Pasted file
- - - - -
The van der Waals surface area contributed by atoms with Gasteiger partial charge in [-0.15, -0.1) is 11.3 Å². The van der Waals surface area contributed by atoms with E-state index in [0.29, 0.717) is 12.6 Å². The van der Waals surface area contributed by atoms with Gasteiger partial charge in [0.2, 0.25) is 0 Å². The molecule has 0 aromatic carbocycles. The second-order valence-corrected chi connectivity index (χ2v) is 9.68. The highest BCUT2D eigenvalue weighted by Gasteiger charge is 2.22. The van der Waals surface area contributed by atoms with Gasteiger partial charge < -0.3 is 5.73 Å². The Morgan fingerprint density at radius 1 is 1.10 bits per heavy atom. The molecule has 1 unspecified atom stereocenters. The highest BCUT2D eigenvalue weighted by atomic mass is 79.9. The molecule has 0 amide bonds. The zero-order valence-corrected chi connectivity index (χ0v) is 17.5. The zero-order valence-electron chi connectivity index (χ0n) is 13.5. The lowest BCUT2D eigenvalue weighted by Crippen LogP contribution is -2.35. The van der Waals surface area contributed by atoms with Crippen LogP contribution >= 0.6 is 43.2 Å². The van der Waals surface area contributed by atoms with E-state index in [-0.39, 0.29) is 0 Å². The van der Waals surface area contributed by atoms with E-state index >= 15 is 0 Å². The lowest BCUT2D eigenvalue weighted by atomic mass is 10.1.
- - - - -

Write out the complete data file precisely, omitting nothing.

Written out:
The van der Waals surface area contributed by atoms with Gasteiger partial charge in [-0.15, -0.1) is 11.3 Å². The van der Waals surface area contributed by atoms with E-state index in [0.29, 0.717) is 12.6 Å². The van der Waals surface area contributed by atoms with Gasteiger partial charge in [0.2, 0.25) is 0 Å². The molecule has 0 aromatic carbocycles. The second-order valence-corrected chi connectivity index (χ2v) is 9.68. The highest BCUT2D eigenvalue weighted by Gasteiger charge is 2.22. The van der Waals surface area contributed by atoms with Gasteiger partial charge < -0.3 is 5.73 Å². The Morgan fingerprint density at radius 1 is 1.10 bits per heavy atom. The molecule has 1 unspecified atom stereocenters. The highest BCUT2D eigenvalue weighted by atomic mass is 79.9. The molecule has 0 amide bonds. The zero-order valence-corrected chi connectivity index (χ0v) is 17.5. The zero-order valence-electron chi connectivity index (χ0n) is 13.5. The lowest BCUT2D eigenvalue weighted by Crippen LogP contribution is -2.35. The van der Waals surface area contributed by atoms with Crippen LogP contribution >= 0.6 is 43.2 Å². The van der Waals surface area contributed by atoms with E-state index in [-0.39, 0.29) is 0 Å². The van der Waals surface area contributed by atoms with E-state index >= 15 is 0 Å². The lowest BCUT2D eigenvalue weighted by atomic mass is 10.1.